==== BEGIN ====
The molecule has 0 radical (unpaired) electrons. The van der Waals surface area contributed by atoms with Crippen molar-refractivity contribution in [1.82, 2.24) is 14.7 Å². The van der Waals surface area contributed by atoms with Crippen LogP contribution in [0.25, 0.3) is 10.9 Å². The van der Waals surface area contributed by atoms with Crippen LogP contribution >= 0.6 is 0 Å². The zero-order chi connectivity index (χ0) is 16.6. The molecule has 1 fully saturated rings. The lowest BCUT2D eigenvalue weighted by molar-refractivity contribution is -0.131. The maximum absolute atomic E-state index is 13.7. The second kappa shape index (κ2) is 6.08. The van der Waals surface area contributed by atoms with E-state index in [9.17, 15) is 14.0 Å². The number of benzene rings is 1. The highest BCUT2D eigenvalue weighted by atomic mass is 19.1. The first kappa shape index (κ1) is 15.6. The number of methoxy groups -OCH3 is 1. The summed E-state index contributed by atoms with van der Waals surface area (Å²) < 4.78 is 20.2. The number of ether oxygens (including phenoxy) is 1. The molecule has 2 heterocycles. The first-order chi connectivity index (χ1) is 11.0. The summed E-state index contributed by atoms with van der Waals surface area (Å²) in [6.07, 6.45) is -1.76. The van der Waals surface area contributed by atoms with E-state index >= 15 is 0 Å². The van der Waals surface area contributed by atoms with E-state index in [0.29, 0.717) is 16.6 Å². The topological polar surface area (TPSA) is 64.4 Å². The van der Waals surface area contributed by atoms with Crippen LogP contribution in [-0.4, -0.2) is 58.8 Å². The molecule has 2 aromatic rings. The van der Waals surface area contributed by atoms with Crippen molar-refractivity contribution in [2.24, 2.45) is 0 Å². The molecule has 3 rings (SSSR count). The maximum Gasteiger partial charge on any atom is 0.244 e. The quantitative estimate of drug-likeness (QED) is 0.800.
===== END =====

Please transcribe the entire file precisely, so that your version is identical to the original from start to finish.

The molecule has 0 radical (unpaired) electrons. The van der Waals surface area contributed by atoms with Crippen molar-refractivity contribution in [1.82, 2.24) is 14.7 Å². The van der Waals surface area contributed by atoms with Crippen LogP contribution in [0.25, 0.3) is 10.9 Å². The van der Waals surface area contributed by atoms with Crippen LogP contribution >= 0.6 is 0 Å². The zero-order chi connectivity index (χ0) is 16.6. The molecule has 1 fully saturated rings. The lowest BCUT2D eigenvalue weighted by molar-refractivity contribution is -0.131. The maximum absolute atomic E-state index is 13.7. The second kappa shape index (κ2) is 6.08. The van der Waals surface area contributed by atoms with E-state index in [9.17, 15) is 14.0 Å². The number of benzene rings is 1. The highest BCUT2D eigenvalue weighted by atomic mass is 19.1. The first kappa shape index (κ1) is 15.6. The number of methoxy groups -OCH3 is 1. The summed E-state index contributed by atoms with van der Waals surface area (Å²) < 4.78 is 20.2. The number of ether oxygens (including phenoxy) is 1. The molecule has 2 heterocycles. The first-order chi connectivity index (χ1) is 11.0. The summed E-state index contributed by atoms with van der Waals surface area (Å²) in [6.07, 6.45) is -1.76. The van der Waals surface area contributed by atoms with E-state index >= 15 is 0 Å². The van der Waals surface area contributed by atoms with E-state index in [0.29, 0.717) is 16.6 Å². The topological polar surface area (TPSA) is 64.4 Å². The van der Waals surface area contributed by atoms with Crippen LogP contribution in [-0.4, -0.2) is 58.8 Å². The molecule has 2 aromatic rings. The van der Waals surface area contributed by atoms with Crippen molar-refractivity contribution in [2.24, 2.45) is 0 Å². The molecule has 3 rings (SSSR count). The maximum Gasteiger partial charge on any atom is 0.244 e. The quantitative estimate of drug-likeness (QED) is 0.800.